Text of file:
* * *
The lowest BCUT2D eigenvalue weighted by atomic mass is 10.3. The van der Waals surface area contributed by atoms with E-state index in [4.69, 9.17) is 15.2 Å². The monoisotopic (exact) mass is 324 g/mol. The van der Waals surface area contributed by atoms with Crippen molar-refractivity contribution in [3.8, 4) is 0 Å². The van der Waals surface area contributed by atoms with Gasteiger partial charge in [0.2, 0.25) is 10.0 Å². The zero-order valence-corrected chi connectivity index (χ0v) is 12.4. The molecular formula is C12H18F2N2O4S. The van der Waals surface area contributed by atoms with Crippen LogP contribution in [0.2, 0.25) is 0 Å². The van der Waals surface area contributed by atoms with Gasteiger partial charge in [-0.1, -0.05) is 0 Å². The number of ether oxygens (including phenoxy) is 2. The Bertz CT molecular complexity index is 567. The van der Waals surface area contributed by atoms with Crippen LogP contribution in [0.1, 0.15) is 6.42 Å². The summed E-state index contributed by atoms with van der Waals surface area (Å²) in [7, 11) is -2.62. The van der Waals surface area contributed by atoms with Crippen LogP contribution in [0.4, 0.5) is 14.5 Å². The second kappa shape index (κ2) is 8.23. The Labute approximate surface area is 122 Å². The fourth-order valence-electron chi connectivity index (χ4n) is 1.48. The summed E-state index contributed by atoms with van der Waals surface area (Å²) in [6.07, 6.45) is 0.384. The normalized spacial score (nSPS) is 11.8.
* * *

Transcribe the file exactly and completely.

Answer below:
The lowest BCUT2D eigenvalue weighted by atomic mass is 10.3. The van der Waals surface area contributed by atoms with E-state index in [4.69, 9.17) is 15.2 Å². The monoisotopic (exact) mass is 324 g/mol. The van der Waals surface area contributed by atoms with Crippen molar-refractivity contribution in [3.8, 4) is 0 Å². The van der Waals surface area contributed by atoms with Gasteiger partial charge in [0.2, 0.25) is 10.0 Å². The zero-order valence-corrected chi connectivity index (χ0v) is 12.4. The molecular formula is C12H18F2N2O4S. The van der Waals surface area contributed by atoms with Crippen LogP contribution in [0.2, 0.25) is 0 Å². The van der Waals surface area contributed by atoms with Gasteiger partial charge in [-0.1, -0.05) is 0 Å². The number of ether oxygens (including phenoxy) is 2. The Bertz CT molecular complexity index is 567. The van der Waals surface area contributed by atoms with Crippen LogP contribution in [0.1, 0.15) is 6.42 Å². The summed E-state index contributed by atoms with van der Waals surface area (Å²) in [7, 11) is -2.62. The van der Waals surface area contributed by atoms with Crippen LogP contribution in [0.4, 0.5) is 14.5 Å². The second kappa shape index (κ2) is 8.23. The Labute approximate surface area is 122 Å². The fourth-order valence-electron chi connectivity index (χ4n) is 1.48. The summed E-state index contributed by atoms with van der Waals surface area (Å²) in [6.07, 6.45) is 0.384. The normalized spacial score (nSPS) is 11.8.